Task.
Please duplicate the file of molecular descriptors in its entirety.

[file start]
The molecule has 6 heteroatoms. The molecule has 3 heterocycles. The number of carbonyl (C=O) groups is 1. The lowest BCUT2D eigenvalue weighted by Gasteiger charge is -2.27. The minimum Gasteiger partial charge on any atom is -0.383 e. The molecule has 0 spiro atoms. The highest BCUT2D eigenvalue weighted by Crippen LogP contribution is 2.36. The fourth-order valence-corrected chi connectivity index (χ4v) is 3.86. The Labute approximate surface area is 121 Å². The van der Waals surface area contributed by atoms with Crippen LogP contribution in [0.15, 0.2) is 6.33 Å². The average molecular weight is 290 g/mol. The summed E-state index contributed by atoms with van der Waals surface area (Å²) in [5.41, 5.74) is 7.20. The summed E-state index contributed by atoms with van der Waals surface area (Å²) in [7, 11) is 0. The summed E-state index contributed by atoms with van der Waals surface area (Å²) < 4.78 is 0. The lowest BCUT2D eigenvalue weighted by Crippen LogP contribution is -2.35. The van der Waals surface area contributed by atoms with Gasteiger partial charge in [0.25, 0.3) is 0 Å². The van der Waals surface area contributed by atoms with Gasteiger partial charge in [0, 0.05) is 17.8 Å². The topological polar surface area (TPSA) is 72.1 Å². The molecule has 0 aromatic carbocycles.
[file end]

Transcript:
The molecule has 6 heteroatoms. The molecule has 3 heterocycles. The number of carbonyl (C=O) groups is 1. The lowest BCUT2D eigenvalue weighted by Gasteiger charge is -2.27. The minimum Gasteiger partial charge on any atom is -0.383 e. The molecule has 0 spiro atoms. The highest BCUT2D eigenvalue weighted by Crippen LogP contribution is 2.36. The fourth-order valence-corrected chi connectivity index (χ4v) is 3.86. The Labute approximate surface area is 121 Å². The van der Waals surface area contributed by atoms with Crippen LogP contribution in [0.15, 0.2) is 6.33 Å². The average molecular weight is 290 g/mol. The summed E-state index contributed by atoms with van der Waals surface area (Å²) in [5.41, 5.74) is 7.20. The summed E-state index contributed by atoms with van der Waals surface area (Å²) in [7, 11) is 0. The summed E-state index contributed by atoms with van der Waals surface area (Å²) < 4.78 is 0. The lowest BCUT2D eigenvalue weighted by Crippen LogP contribution is -2.35. The van der Waals surface area contributed by atoms with Gasteiger partial charge in [0.25, 0.3) is 0 Å². The van der Waals surface area contributed by atoms with Gasteiger partial charge in [0, 0.05) is 17.8 Å². The topological polar surface area (TPSA) is 72.1 Å². The molecule has 0 aromatic carbocycles.